65 years ago today, the foundations of our modern National Health Service were laid based on the recommendations of a Liberal, William Beveridge. The founding principle that our NHS should always be free at the point of use endures today. The NHS now treats around a million people every 36 hours, with 300 million GP appointments each year. It is a national institution of which we are rightly proud.
However, the National Health Service is far from perfect. Significant changes are needed to cope with the challenges faced by the fact that people are living longer, and are living with an increasingly complex range of long-term health conditions. It is crucial that we find ways of working smarter, and in a more integrated way, to keep costs under control and ensure that individual patients don’t fall through gaps in the system. Nowhere, however, is the need for change clearer, and more acute, than in the field of mental health – and the gap in experience between those with physical health problems and people suffering from mental ill-health is worst when it comes to crisis care.
During our lives every one of us will either suffer from or have a relative or a close family friend that suffers from a mental health problem. 1 in 4 people will, at some point, experience some form of mental illness. In particular, by 2020 the number of people living with dementia is expected to exceed 1 million. But despite the high number of sufferers, there is often still a real stigma around the subject of mental health, which can make life even more difficult for those suffering from mental illness, and make it harder for them to manage the difficulties they face.
There are a whole host of stereotypes associated with people suffering from mental health conditions. These assumptions can come not only from society as a whole but from friends, employers, families and even sometimes from mental health services. Stigma can lead to people being excluded from everyday activities and can often worsen a patient’s mental condition, making it even more difficult to make a full recovery.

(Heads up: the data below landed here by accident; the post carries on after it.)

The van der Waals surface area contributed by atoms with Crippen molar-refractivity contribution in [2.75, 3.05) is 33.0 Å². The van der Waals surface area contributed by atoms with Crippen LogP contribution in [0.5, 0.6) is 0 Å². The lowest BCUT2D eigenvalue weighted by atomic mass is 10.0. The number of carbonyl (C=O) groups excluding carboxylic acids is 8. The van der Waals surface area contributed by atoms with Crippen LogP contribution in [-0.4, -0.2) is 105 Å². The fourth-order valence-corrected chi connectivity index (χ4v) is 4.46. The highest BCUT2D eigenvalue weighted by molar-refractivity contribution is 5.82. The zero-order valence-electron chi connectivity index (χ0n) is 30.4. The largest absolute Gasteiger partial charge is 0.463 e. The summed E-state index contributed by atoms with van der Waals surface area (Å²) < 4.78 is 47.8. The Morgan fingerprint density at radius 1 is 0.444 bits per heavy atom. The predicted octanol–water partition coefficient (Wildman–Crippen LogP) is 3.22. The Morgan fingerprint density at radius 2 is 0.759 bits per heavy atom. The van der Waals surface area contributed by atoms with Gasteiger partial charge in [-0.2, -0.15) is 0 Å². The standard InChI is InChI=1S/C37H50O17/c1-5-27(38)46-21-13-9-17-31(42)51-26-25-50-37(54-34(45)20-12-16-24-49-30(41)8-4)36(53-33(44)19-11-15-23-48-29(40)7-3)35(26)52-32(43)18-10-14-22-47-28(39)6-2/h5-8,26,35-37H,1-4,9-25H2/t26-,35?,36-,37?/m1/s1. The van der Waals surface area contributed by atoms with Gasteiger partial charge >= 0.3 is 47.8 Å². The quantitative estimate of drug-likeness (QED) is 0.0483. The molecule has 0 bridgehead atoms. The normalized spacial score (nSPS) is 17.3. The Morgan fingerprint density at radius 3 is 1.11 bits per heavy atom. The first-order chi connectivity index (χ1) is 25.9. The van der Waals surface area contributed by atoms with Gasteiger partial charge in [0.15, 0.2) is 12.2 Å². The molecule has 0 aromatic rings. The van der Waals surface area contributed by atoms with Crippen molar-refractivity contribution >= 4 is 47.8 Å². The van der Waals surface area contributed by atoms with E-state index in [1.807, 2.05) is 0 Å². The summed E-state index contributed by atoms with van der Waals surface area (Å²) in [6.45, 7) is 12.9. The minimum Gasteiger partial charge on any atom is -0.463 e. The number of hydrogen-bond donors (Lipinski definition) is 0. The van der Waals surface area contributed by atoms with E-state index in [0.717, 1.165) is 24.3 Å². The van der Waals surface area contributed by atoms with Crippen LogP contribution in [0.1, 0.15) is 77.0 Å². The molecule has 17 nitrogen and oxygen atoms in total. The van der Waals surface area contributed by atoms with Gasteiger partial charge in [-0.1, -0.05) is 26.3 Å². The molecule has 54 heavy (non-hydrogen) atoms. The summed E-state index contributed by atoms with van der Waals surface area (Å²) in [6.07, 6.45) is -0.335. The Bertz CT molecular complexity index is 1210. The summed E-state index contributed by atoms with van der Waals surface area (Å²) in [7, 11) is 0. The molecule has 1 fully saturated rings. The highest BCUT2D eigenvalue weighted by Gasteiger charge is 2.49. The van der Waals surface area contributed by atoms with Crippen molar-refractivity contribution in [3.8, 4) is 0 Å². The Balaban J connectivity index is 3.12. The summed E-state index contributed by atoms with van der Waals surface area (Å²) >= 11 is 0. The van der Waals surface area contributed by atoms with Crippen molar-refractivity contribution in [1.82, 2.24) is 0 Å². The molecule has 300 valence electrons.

It is perhaps unsurprising, therefore, that people too often remain reluctant to go out and seek help with regards to mental health. This needs to change. People should be able to talk openly about having mental health problems, without fear of being stigmatised. We must do much more to remove the discrimination that mental health patients suffer, to make sure people can start the process of recovery, and move on with their lives.
That is why I have championed the idea of ‘parity of esteem’ so that mental health is treated as seriously as physical health. It is not fair that someone with a physical illness can get better care than someone with a mental health problem. We have given NHS England clear direction on achieving parity of esteem through the NHS Mandate, published for the first time last year, with specific objectives designed towards achieving parity. For the first time, there is now a clear obligation upon the NHS to be the primary leading force in changing attitudes and tackling stigma surrounding mental health.
As part of our work to ensure that the NHS continues to adapt, and to meet the needs of a changing society, the Government is today publishing its consultation on the refresh to the mandate for NHS England. This is everyone’s chance to have a say on the priorities for our NHS in the year ahead. It includes a strong message on prioritising mental health, and working in a more integrated way across the health system.
Key proposals include:
- ensuring acute and emergency care for people in mental health crisis are as accessible and high quality as they are for physical health emergencies;
- developing a range of options for funding and implementing waiting time targets for all mental health services by March 2015 and;
- extending and offering more open access to Improving Access to Psychological Therapies (IAPT) for children and young people and adults of working age.
To have your say as part of the consultation, click here.
* Norman Lamb is MP for North Norfolk and was Liberal Democrat Minister of State at the Department of Health until May 2015